By Miranda Jonte; Directed by Stephen Brotebeck
Part of the 2015 New York International Fringe Festival
Off Off Broadway, Play
Runs through 8.23.15
VENUE #15: Robert Moss Theater at 440 Studios, 440 Lafayette Street
by Sarah Moore on 8.24.15
Soji James and Miranda Jonte in St. Francis. Photo by Simon Raymundo.
BOTTOM LINE: An excellent new play about a female vet trying to save her animal shelter, starring its author.
The worst part about the NYC Fringe Festival is finding a gem of a show like St. Francis, only to discover it is closing the next day. Written by and starring Miranda Jonte as Tessa, St. Francis is a beautiful play about a strong female character who follows her passion for animals above all else. I just wish I had seen Jonte's piece earlier in its run, so I could have told others to go.
Tessa is a veterinarian who has left the lucrative world of emergency medicine to open her own animal shelter, where she makes next to no money. She and her assistant Molly (an enthusiastic and believable Meghan Rose Tonery) run the One Paw Two Paw no-kill animal shelter based on their love for dogs.
Unfortunately, they are being forced out by the local government because there’s a Starbucks that wants the space. Her old boyfriend Will (John Whitney, also fantastic) returns to their hometown just as this crisis is going on, and he happens to be a lawyer. Unfortunately he can’t help with Tessa’s case, because he is responsible for all of Tessa’s dad’s legal matters, and therefore it would be a conflict of interest to work on getting money out of her trust to pay for a new building for the shelter. We learn a surprising amount of backstory about these characters in the short running time, a credit to Jonte's writing. I was engrossed in the story for much of the play, finding myself really caring about this fictional animal shelter and the people who work there.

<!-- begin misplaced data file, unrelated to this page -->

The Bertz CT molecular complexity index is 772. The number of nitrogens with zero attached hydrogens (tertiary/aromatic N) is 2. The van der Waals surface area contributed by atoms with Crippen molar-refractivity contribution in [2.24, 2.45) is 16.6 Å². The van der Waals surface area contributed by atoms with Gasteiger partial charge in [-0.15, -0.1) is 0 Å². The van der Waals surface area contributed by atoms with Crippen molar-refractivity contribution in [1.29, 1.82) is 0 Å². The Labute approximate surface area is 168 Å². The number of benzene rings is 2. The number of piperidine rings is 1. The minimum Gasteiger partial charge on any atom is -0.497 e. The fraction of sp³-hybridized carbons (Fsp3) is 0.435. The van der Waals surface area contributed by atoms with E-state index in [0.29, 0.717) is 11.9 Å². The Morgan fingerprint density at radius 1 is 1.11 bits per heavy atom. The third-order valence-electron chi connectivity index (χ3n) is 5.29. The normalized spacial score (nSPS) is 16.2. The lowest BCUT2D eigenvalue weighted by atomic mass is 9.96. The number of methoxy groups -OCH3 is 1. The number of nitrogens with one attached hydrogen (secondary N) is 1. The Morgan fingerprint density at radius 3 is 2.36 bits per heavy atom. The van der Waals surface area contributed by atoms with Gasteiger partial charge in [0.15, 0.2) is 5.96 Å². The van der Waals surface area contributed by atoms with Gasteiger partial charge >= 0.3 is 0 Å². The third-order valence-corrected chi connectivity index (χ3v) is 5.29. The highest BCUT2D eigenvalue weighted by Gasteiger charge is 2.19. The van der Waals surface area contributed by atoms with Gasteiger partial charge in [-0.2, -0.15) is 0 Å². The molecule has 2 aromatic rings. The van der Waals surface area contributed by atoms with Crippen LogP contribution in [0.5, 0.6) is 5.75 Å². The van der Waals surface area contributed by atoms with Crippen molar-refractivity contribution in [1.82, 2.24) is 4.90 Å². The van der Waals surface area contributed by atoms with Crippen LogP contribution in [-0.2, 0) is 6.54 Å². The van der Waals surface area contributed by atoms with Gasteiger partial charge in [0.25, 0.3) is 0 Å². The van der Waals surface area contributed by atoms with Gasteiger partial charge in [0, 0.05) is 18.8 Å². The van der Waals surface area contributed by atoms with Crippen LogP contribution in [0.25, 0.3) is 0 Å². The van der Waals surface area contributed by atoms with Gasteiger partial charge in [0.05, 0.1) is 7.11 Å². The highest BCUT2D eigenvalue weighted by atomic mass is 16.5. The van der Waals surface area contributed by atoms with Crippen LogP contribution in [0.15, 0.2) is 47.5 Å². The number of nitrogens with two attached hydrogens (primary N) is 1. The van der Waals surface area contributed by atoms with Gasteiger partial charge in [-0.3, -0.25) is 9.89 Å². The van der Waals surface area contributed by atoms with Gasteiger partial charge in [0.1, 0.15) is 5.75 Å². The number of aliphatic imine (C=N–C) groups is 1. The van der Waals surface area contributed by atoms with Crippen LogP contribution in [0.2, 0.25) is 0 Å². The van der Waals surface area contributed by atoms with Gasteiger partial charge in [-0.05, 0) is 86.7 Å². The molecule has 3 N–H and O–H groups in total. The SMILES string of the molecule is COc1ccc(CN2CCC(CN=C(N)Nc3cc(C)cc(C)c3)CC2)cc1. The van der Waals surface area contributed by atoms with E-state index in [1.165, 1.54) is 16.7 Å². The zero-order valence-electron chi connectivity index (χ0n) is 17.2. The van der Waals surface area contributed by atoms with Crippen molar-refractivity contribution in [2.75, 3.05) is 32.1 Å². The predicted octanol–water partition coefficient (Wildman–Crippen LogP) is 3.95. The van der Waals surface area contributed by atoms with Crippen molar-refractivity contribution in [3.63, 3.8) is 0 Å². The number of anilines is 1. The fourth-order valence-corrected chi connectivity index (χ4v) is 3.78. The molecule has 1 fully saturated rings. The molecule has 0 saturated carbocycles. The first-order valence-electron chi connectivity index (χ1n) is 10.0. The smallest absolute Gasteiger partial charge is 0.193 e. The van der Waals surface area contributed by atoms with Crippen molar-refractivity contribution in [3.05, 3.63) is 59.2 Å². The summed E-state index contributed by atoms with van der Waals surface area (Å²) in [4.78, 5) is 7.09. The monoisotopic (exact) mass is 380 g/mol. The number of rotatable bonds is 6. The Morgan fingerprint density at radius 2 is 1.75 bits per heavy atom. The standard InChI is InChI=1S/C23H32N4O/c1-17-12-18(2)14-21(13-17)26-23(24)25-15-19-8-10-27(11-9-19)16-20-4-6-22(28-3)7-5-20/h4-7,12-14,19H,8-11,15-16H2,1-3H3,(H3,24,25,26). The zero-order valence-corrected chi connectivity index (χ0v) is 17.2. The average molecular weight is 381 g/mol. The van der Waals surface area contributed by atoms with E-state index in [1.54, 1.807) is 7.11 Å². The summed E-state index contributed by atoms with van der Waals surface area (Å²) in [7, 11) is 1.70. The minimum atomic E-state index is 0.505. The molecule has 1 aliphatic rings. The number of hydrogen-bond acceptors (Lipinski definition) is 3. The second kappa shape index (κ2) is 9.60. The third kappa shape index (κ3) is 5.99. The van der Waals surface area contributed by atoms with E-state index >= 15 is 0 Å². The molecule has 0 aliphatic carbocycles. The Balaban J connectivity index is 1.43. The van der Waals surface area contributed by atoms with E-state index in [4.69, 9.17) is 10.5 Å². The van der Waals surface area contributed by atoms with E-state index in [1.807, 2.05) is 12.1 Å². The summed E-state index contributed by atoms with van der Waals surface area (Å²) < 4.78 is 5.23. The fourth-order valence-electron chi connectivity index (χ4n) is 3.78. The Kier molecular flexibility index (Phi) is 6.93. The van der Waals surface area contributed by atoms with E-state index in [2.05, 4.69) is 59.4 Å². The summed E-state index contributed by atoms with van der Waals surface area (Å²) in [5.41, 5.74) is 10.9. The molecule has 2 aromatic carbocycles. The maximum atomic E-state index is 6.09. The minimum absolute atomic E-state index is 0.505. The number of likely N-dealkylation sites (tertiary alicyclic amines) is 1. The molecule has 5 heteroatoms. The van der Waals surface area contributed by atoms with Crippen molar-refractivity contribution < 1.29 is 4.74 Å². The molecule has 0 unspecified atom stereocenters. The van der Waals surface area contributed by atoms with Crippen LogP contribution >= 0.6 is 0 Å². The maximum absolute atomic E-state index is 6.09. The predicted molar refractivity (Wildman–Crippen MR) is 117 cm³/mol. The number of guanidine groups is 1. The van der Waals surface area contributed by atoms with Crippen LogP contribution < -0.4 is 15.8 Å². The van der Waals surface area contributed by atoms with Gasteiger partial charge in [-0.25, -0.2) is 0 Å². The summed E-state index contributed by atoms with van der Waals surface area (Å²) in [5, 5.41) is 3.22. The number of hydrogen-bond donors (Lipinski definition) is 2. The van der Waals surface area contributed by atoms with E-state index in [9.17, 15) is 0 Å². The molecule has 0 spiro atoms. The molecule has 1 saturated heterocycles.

Not only is St. Francis a great play, but it is one of the most professional Fringe productions I’ve seen this year. Director Stephen Broteback keeps the pace moving and the show engaging with clever use of the space; the ingenious multi-use set pieces (set design by Andrew Mannion) make this feel like much more than a Fringe production. The lighting by Jason Fok is also polished. It’s also a unique story: I don’t think I’ve ever seen a play about a vet and an animal shelter.
Additional performances by Frank Mayers, John Moss, and Valerie Lonigro as multiple townspeople are also great. While the ending of the show feels a little abrupt, this show would definitely benefit from further development, and I hope to see it picked up by another theater in New York.
(St. Francis plays at VENUE #15: Robert Moss Theater at 440 Studios, 440 Lafayette Street, through August 23, 2015. Performances are Sun 8/16 at 6:30; Wed 8/19 at 4; Fri 8/21 at 6:15; Sat 8/22 at 7; and Sun 8/23 at 1. There is no late seating at FringeNYC. Tickets are $18 and are available at fringenyc.org. For more information visit heyjonte.com.)